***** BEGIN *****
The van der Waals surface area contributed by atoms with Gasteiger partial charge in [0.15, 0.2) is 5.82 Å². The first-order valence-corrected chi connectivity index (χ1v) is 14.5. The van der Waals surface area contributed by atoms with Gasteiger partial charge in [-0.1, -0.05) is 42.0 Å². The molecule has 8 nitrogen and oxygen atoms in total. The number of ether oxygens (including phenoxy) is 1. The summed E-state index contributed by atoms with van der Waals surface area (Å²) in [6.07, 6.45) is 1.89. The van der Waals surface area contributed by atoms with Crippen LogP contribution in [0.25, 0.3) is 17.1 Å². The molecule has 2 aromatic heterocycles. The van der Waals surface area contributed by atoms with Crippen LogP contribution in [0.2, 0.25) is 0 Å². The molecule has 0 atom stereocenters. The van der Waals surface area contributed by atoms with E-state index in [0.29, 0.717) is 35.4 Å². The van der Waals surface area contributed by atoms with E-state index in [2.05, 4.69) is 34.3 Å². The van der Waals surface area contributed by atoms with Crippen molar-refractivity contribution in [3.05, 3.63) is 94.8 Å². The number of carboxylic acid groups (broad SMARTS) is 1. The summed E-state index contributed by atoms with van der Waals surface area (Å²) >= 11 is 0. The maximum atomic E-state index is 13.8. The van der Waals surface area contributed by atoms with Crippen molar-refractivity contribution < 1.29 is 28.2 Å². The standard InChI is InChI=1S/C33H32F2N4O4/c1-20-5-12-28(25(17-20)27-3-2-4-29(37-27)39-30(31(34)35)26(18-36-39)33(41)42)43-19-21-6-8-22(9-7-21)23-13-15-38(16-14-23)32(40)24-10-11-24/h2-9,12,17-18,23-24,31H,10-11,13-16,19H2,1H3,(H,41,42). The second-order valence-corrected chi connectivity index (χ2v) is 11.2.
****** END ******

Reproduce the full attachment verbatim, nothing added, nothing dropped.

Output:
The van der Waals surface area contributed by atoms with Gasteiger partial charge in [0.15, 0.2) is 5.82 Å². The first-order valence-corrected chi connectivity index (χ1v) is 14.5. The van der Waals surface area contributed by atoms with Gasteiger partial charge in [-0.1, -0.05) is 42.0 Å². The molecule has 8 nitrogen and oxygen atoms in total. The number of ether oxygens (including phenoxy) is 1. The summed E-state index contributed by atoms with van der Waals surface area (Å²) in [6.07, 6.45) is 1.89. The van der Waals surface area contributed by atoms with Crippen LogP contribution in [0.25, 0.3) is 17.1 Å². The molecule has 2 aromatic heterocycles. The van der Waals surface area contributed by atoms with Crippen LogP contribution in [0.2, 0.25) is 0 Å². The molecule has 0 atom stereocenters. The van der Waals surface area contributed by atoms with E-state index in [0.29, 0.717) is 35.4 Å². The van der Waals surface area contributed by atoms with E-state index in [2.05, 4.69) is 34.3 Å². The van der Waals surface area contributed by atoms with Crippen molar-refractivity contribution in [3.05, 3.63) is 94.8 Å². The number of carboxylic acid groups (broad SMARTS) is 1. The summed E-state index contributed by atoms with van der Waals surface area (Å²) >= 11 is 0. The maximum atomic E-state index is 13.8. The van der Waals surface area contributed by atoms with Crippen molar-refractivity contribution < 1.29 is 28.2 Å². The standard InChI is InChI=1S/C33H32F2N4O4/c1-20-5-12-28(25(17-20)27-3-2-4-29(37-27)39-30(31(34)35)26(18-36-39)33(41)42)43-19-21-6-8-22(9-7-21)23-13-15-38(16-14-23)32(40)24-10-11-24/h2-9,12,17-18,23-24,31H,10-11,13-16,19H2,1H3,(H,41,42). The second-order valence-corrected chi connectivity index (χ2v) is 11.2.